When Anika Penn earned her master’s degree in international relations from the Johns Hopkins University more than 10 years ago, she found inspiration in her professors, in the mission of the program, her fellow grad students, but not in the buildings on Massachusetts Avenue that housed the Paul H. Nitze School of Advanced International Studies.
She found them a little “bleak” with a communist-bloc vibe that did not exactly ignite her passions. So, Penn instead often studied in the D.C. public library.
Now, “the building finally matches the quality of the school,” Penn said, standing in the grand atrium of the university’s new Johns Hopkins University Bloomberg Center on Pennsylvania Avenue NW at the site of the former Newseum journalism museum.
The university opened the building to graduate students this fall and officially dedicated its gleaming Washington, D.C., outpost Thursday morning before a gathering of around 1,000 people, many of them alumni and board members.
Plenty of pageantry accompanied the dedication, with dueling drum corps, demonstrations of traditional dancing from around the world, and a Broadway-like performance by the student opera. Banners from the various schools represented at the Bloomberg Center were carried to a stage in a procession.
Hopkins President Ronald Daniels spoke about the cities of Baltimore, where Hopkins is based, and D.C., “bound by proximity and purpose,” as he opened the daylong ceremony. He introduced D.C. Mayor Muriel Bowser, who welcomed the school to the neighborhood and called out one of her staff, Ciana Creighton, the interim deputy mayor for the city’s office of health and human services.
Creighton, 28, earned her master’s in public health from Hopkins and is currently pursuing her doctorate while serving as a teaching assistant. As a grad student, she also worked as project manager for a medical intervention related to African American women with hypertension. In a month, she gets a break when she relinquishes her deputy mayor title and goes back to being chief of staff. Yes, she stays busy. And, as Bowser said, “we want more Cianas.”
The Hopkins Bloomberg Center hopes to produce more like her.
Creighton immediately noticed on her first visit to the building how much light streamed into the interior. As a former resident of Baltimore (where she attended Loyola University Maryland as an undergrad), and now a resident of a city full of transients, she said, the light represented transparency and an invitation to come inside.
“It signals that everyone is welcome at the table,” she said.
The School of Advanced International Studies is the principal beneficiary of the 12-story glass building, which will give it a resplendent presence in the corridors of power. But the center will also host elements of many other schools: business, arts and sciences, public health, medicine, nursing, education, engineering, the Peabody Institute (music and dance), and the applied physics laboratory.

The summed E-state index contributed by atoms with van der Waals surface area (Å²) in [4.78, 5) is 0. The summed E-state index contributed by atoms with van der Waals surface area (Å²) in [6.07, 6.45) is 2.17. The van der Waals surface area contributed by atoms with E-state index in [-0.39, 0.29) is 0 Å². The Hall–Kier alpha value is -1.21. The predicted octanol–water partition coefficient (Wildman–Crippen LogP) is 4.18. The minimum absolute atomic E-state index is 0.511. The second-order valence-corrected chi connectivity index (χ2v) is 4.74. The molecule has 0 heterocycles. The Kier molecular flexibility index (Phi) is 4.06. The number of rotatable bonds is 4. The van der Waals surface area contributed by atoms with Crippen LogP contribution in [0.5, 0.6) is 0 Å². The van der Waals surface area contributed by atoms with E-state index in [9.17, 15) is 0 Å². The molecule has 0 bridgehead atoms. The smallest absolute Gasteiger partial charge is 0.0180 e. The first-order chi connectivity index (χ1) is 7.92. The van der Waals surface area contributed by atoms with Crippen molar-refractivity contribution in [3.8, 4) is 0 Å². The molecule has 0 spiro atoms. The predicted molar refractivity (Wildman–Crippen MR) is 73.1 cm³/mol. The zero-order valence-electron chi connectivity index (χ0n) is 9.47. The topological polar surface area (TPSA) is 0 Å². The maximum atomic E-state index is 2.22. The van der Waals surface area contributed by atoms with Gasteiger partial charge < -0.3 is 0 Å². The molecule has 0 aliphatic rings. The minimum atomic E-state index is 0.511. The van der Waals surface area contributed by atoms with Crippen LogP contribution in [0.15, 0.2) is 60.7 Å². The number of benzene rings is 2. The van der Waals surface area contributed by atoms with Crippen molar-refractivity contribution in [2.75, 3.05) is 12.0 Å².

Within a few years, the Hopkins Bloomberg Center will also be the home of a School of Government and Policy.
Having a satellite location in D.C., or for that matter any major world city, is not new for Hopkins, nor is it new for many colleges, but the opening of the Hopkins Bloomberg Center ups that ante, a trophy like few others in academia. Although the building has classrooms and a library, very little of the inside suggests school. Its architecture more resembles spaces used for art, performance, offices and even hotel lobbies.
“There is no comparison to the old space,” said Lee Kempler, an alum and chair of the SAIS school’s board of advisers. “This is a dream solution to what seemed like an intractable problem.”
The property, located between the White House and the U.S. Capitol, is also across the street from the National Gallery of Art. The building was purchased in 2019 for $372.5 million, $70 million of which was for an adjoining residential building that is leased out. The cost of renovation added $275 million to the total price of the 435,000-square-foot, 12-level building, named for one of the school’s prime benefactors, Mike Bloomberg.
The former New York City mayor and 1964 Hopkins grad was scheduled to speak at the ceremony, but addressed the crowd instead in a video, saying a diagnosis of COVID prevented him from attending in person. Another famous alum, the CNN anchor Wolf Blitzer, spoke at the ceremony. He said his studies (he earned a masters in international relations in 1972) formed the foundation of his work covering international news.
The new building has three floors of conference space, 38 classrooms (some of them cantilevered so that they float), a 375-seat theater that could be used for performances or lectures, as well as broadcast studios. A library and soon-to-come art gallery and cafe complete the soaring space that the old school never was — the ultimate deterrent to remote work or remote learning. The center is expected to provide space for 2,500 or more students and 650 faculty and staff.
More than a pretty building, the new school was created to be a physical place of connections, between people and ideas.
“The whole point of the building is connection,” Penn said.